Updated: Nov 16
This article is part of the series of posts by writers from partner publications of the Warwick Economics Summit. This piece was written by Julieth Lara, a Foreign Affairs writer for the Sundial Press, Sciences Po Reims' student-run media outlet. More articles by Julieth and other Sundial Press writers can be read at https://www.sundialpress.co/category/foreignaffairs/ .
From birth to death — from a mother tending to her child’s needs to a nurse caring for an elderly patient — care is a fundamental aspect of our lives. Care is not merely a virtue but an essential force that plays a dual role in shaping our world. On one hand, it is the foundation of human well-being as it assures our physical and emotional sustenance. On the other hand, care also serves as the cornerstone of a sustainable economy.
What is care work? At its core, care work encompasses various forms such as education, personal care of dependents, and domestic responsibility. It serves as a vital thread in looking after the various needs of those who require support and championship.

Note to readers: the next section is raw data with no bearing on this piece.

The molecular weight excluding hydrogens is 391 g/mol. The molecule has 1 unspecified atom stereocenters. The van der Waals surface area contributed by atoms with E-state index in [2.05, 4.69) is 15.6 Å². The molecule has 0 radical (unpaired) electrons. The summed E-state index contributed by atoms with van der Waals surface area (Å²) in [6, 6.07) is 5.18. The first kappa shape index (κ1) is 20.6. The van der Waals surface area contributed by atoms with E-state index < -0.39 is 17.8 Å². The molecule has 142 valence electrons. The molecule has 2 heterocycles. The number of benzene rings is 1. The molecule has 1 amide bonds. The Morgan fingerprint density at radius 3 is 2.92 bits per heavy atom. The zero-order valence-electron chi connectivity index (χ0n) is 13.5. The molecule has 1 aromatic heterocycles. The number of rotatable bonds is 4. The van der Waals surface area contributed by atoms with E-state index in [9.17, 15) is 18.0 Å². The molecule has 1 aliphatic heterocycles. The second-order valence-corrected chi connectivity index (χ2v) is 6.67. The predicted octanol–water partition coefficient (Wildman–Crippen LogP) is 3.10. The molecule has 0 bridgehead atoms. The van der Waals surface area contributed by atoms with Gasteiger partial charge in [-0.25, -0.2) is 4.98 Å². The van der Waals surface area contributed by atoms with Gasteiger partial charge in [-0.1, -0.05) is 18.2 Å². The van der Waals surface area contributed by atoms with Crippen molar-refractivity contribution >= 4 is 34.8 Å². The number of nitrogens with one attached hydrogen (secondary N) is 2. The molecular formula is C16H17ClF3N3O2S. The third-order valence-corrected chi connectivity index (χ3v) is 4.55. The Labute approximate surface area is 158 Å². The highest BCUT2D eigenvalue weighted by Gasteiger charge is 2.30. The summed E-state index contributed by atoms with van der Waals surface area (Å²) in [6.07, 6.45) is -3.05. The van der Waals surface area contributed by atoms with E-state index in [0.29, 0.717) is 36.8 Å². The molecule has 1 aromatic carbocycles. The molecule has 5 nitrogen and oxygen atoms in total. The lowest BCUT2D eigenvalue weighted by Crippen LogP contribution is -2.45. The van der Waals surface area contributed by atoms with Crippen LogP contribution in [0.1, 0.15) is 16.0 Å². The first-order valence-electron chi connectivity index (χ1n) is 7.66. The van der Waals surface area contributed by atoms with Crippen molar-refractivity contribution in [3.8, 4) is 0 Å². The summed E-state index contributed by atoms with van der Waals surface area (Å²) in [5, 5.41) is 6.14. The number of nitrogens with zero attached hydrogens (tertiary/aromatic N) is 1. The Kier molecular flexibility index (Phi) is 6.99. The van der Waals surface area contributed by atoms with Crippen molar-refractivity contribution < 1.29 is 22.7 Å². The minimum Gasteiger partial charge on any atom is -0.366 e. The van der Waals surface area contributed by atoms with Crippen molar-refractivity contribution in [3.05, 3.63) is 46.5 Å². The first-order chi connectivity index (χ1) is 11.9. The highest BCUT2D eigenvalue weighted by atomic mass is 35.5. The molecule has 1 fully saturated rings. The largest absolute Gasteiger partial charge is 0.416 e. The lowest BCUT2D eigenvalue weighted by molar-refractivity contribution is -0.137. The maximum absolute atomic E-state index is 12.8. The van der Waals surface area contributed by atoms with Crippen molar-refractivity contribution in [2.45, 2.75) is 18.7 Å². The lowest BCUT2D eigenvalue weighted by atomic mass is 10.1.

However, according to the International Labor Organization, 76 percent of global unpaid care work is performed by women. This inequity perpetuates gender gaps in the labor market, particularly in care and educational occupations that continue to be female-dominated fields, in which women account for 64.7 percent and 54 percent of employees respectively. These fields are characterised by low wages and poor working conditions, resulting in an inadequate care infrastructure that has led to a lack of women’s participation in the workplace. Additionally, the Covid-19 pandemic has further revealed how underinvestment in care has hurt families and cost millions of women their jobs. These disparities continue to worsen in countries with a growing demand for child and elder care.